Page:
The Stone HouseThe last stop of the day was Robert Frost’s house – The Stone House. It dawned on me earlier in the day that it was in Vermont, I just didn’t know where or how far. Turns out it wasn’t that far and worth the trip. The grounds could be walked on and the first floor of the house was open to visitors. For a small fee (which again I didn’t mind paying) you could gain entry to the museum. It was a self-guided tour with plenty of information and photographs. The thought of standing in the same room where Robert Frost once stood and wrote or imagined a poem alone was worth it. The inside of the house, from what I could see, was nice and the outside was quaint with beautiful surroundings.

There was no plan to this day. There was no real destination. This day in Vermont was a spontaneous adventure.

To see more pictures please visit my photo site.

2015 in Review

This pass year was very, very good to me. Of course there were highs and lows, but life has both and the lows make us stronger. The year of 2015 provided me with many great opportunities as well as led me down paths that I never though existed. It’s said that when one door closes, another one opens. Well, sometimes, if you don’t see any doors you have to climb through a window. And I couldn’t be happier that I took chances and left my comfort zone this pass year.

During the spring and summer I did some traveling. There are so many places to go and so many things to see. I went to Vermont, California,Switchfoot at the Switchfoot Bro-Am Maine and Massachusetts. In many of these places I photographed concerts – including the Switchfoot Bro-Am in California. I spent a number of days at the beach, listening to the ocean. No matter what beach I’m standing on, the ocean is always welcoming. In previous posts I’ve written about my connection and love for the ocean and, if possible, our bond became even greater this pass summer.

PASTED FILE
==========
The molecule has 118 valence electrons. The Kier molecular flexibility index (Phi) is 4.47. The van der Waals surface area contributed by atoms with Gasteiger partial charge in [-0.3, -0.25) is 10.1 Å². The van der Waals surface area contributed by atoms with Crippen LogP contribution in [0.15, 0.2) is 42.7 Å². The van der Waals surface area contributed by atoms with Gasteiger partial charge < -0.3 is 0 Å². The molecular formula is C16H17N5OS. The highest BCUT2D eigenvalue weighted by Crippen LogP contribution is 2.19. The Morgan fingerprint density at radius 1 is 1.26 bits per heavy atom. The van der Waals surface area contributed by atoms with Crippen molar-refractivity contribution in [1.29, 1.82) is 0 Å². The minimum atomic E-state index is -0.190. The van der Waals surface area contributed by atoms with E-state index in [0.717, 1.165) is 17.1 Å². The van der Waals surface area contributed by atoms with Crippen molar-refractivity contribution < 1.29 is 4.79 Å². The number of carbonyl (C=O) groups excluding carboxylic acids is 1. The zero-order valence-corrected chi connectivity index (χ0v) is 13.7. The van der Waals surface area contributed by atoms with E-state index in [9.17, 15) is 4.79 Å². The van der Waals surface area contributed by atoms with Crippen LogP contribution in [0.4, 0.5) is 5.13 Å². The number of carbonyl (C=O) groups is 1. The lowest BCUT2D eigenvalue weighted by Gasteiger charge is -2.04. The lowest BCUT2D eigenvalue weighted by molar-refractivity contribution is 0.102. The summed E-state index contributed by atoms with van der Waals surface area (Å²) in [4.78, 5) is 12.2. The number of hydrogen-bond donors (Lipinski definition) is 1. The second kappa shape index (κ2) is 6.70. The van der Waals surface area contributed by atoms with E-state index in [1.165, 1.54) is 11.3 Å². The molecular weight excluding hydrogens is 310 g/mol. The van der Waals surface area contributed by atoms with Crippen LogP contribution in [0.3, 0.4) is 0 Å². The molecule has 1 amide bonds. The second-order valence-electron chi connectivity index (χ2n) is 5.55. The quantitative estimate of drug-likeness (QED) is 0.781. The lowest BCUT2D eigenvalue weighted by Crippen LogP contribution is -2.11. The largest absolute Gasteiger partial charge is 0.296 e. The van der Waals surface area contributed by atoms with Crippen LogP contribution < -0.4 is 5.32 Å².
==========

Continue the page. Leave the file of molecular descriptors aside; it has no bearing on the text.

While in California I went surfing. Talk about leaving my comfort zone. Even though I almost broke my leg, blew out my knee and cut myself pretty bad (I have the blackish, blueish, purple scar to prove it), I would do it all over again in a heartbeat. There are few feelings that compare to being wrapped up in the salty arms of the ocean.

Kids at SunsetWhen I was visiting Maine, a place I’ve been a few times before, I realized how I’m never letdown by it’s beauty. It’s not only during the day that the ocean here shines, but at night too. The sunsets are breathtaking. On this particular trip the sky burst into flames until the cool hues of night came to slowly put it out. In the early mornings I had the entire beach to myself. I walked along the shoreline in my bare feet, feeling the cool water racing up to touch them. Most mornings I slowly made my way to the jetty, walked out on it and simply sat there, looking out at the ocean and listening to it breath.

The summer gave me a lot of life changing experiences and I’m thankful for every moment, but it was what the fall offered me that was the most unexpected and wonderful of all.

As summer faded to fall, I found a job that was never even on my radar until a friend brought it to my attention. (I’ll have to thank her one day…for more then one reason.) I wasn’t even working there for two weeks when I saw him – a handsome man with gorgeous eyes and a lovely smile, but there’s so much more to him. And now he’s my special someone. He’s that special guy in my life and I’m thankful for each moment we get to spend together, never taking any of it for granted.

As if this wasn’t enough the fall finally handed me one more big thing, Matt & Kimsomething I’ve been working toward for years. I can officially say that I’m a music photographer. I photograph at least two shows every month for a concert venue in my town. In the future, I hope to expand my reach and photograph for more venues and even, with a little more hard word, bands themselves.

I’ve heard it said that everyday is an adventure. And I’ve come to believe that it’s true. We never know what’s going to happen from one day to the next. So, big or small, the adventure is out there. And 2015 has given me some pretty amazing ones. I’m not just talking about the adventures that traveling has provided me either. I’m talking about all the little moment in-between. And I’m thankful for every single one of them.

I hope all of you had a fantastic 2015!

If you would like to see more of my photos, feel free to check out my website.